By Debra Nystrom
Maddening shadow across your line of vision—
what might be there, then isn't, making it
hard to be on the lookout, concentrate, even
hear—well, enough of the story I've
given you, at least—you've had your fill, never
asked for this, though you were the one
to put a hand out, catch hold, not about to let me
vanish the way of the two you lost already
to grief's lure. I'm here; close your eyes,
listen to our daughter practicing, going over and over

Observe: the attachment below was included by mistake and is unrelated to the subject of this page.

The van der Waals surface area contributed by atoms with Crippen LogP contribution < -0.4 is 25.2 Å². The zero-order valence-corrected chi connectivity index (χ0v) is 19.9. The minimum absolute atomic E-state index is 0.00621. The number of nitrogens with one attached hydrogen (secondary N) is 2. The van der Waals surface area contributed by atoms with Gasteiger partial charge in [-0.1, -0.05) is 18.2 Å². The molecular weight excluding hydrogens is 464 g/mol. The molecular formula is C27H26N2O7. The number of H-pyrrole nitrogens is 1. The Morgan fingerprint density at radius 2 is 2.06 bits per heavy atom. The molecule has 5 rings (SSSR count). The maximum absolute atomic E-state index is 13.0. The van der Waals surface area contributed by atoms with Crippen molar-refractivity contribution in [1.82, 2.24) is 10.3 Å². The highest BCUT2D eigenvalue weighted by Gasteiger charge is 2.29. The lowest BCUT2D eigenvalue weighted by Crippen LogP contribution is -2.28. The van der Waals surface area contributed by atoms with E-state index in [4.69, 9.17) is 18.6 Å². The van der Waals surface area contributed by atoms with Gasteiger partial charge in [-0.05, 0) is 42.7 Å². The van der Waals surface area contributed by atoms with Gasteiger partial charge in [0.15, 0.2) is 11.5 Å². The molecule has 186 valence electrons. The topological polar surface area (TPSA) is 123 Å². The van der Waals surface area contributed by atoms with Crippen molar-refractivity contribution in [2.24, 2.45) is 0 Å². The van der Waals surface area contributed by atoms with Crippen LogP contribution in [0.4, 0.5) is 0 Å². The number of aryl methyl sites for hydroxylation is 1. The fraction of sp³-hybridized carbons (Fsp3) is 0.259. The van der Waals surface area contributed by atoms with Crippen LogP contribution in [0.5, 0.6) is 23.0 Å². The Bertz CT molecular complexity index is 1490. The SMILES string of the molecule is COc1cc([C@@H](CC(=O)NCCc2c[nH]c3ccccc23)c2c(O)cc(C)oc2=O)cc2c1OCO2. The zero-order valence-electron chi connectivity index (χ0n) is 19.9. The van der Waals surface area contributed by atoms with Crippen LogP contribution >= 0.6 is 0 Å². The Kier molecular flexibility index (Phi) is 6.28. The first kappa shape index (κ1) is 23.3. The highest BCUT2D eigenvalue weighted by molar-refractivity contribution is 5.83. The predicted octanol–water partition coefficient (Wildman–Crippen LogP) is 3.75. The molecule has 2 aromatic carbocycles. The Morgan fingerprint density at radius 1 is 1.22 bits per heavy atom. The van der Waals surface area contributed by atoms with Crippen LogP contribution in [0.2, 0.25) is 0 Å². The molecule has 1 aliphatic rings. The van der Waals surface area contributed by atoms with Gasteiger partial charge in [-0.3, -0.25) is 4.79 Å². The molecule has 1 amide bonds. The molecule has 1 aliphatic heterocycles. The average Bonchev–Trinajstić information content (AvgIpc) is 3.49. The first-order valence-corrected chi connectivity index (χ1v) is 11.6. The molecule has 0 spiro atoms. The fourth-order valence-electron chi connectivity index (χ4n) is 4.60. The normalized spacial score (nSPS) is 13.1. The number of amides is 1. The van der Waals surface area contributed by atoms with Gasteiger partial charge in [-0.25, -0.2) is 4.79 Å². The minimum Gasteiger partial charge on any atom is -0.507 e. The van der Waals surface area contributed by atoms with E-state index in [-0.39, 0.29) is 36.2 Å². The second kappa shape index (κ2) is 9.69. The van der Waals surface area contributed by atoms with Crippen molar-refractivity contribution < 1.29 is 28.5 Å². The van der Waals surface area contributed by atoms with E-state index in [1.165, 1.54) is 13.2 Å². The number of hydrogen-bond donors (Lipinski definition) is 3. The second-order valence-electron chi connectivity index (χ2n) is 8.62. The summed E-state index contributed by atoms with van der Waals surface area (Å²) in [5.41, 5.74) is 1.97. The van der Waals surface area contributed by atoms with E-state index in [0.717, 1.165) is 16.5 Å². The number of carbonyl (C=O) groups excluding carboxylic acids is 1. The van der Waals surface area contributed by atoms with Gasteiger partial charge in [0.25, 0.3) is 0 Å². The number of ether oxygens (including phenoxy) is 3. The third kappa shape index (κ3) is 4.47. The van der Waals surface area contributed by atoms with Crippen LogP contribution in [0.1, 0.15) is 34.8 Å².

the Bach, getting the mordents right, to make the lovely
Invention definite. What does mordent mean,
her piano teacher asked—I was waiting in the kitchen
and overheard—I don't know, something about dying?
No; morire means to die, mordere means to take
a bite out of something—good mistake, she said.
Not to die, to take a bite—what you asked
of me—and then pleasure
in the taking. Close your eyes now,
listen. No one is leaving.